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22 July 2013 Microsatellite Primers in the Foundation Tree Species Pinus edulis and P. monophylla (Pinaceae)
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Pinus edulis Engelm. (Colorado pinyon) and P. monophylla Torr. & Frém. (singleleaf pinyon) coexist with Juniperus L. spp. as dominant species in the pinyon-juniper woodlands of the southwestern United States. Needle number has been used to distinguish between the species, with P. monophylla having one needle per fascicle and P. edulis having two needles per fascicle. Pinus monophylla occurs mainly in California and Nevada, while the P. edulis distribution covers parts of Colorado, New Mexico, Arizona, and Utah. Even though their distributions are largely disjunct, it has been suggested the two species may hybridize to form P. edulis var. fallax Little, a single-needle variety found where the ranges of P. monophylla and P. edulis overlap (Cole et al., 2008). Whether P. edulis var. fallax represents a distinct taxon or results from hybridization requires genetic approaches, but currently available markers (Lesser et al., 2012) exhibit low levels of polymorphism in our samples (3.13 alleles per locus for eight successfully amplified loci) and 38% of loci tested present more than two alleles per primer set (data not shown).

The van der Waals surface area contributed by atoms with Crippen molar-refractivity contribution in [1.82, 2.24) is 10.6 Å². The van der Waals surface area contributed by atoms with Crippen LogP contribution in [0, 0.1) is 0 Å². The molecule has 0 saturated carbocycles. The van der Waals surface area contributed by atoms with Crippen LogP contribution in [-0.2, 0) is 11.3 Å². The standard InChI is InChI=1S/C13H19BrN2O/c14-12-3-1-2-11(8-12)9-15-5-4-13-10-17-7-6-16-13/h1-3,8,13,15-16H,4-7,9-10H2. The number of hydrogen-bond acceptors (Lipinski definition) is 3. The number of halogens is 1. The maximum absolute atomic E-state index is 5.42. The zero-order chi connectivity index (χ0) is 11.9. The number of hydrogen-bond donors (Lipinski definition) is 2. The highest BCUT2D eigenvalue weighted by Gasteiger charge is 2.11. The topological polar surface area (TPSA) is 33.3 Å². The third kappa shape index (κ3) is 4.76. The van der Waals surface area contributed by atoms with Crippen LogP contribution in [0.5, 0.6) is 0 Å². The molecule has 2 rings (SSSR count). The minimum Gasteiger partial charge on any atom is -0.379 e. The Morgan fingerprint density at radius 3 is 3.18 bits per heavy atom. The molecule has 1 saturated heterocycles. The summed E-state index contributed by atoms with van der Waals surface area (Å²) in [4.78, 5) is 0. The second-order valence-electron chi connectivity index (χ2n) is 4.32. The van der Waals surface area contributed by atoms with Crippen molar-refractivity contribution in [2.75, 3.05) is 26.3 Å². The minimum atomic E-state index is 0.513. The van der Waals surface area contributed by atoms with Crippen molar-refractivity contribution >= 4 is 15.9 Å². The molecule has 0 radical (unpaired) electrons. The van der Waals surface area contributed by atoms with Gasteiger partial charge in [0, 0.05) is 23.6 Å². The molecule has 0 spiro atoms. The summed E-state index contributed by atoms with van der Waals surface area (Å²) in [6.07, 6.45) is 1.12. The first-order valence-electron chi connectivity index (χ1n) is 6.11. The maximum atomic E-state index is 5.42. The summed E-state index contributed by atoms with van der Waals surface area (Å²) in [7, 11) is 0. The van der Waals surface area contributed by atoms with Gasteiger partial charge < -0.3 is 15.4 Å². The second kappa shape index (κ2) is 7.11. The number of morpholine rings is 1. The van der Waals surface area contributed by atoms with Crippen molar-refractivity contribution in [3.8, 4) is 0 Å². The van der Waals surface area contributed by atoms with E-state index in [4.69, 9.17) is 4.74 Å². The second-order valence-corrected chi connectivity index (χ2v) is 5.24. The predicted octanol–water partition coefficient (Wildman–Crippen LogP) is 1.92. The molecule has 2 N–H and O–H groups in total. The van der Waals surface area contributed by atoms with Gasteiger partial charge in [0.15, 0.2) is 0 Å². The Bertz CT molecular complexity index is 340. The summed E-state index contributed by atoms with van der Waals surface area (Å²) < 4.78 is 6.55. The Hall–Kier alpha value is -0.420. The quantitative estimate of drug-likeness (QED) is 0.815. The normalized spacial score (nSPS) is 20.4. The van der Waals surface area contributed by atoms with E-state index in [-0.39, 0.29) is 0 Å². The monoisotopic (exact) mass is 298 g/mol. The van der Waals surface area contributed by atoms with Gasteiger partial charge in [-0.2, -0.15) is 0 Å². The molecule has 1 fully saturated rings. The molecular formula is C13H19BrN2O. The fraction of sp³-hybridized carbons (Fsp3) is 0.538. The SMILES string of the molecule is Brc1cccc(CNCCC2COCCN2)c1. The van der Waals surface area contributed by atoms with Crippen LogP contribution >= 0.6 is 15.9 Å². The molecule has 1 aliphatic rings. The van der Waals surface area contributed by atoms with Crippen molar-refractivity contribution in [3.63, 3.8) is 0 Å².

Populations of P. edulis have experienced large-scale mortality during recent drought in the southwestern United States (Breshears et al., 2005), with studies in northern Arizona indicating that this mortality is not random (Mueller et al., 2005). Pinyon mortality is clearly associated with environmental gradients and bark beetle infestation (Breshears et al., 2005), but variation in mortality at finer spatial scales can have a genetic basis (Sthultz et al., 2009). Sthultz et al. (2009) observed that trees genetically susceptible to herbivory by the pinyon tip moth (Dioryctria albovittella) were three times more likely to survive prolonged drought stress than moth-resistant trees. However, genetic tools for investigating pinyon pine population structure in the context of such effects are not currently available. We report 11 microsatellite markers exhibiting variable levels of polymorphism. We briefly demonstrate their utility in distinguishing P. edulis populations from a population of P. monophylla.

METHODS AND RESULTS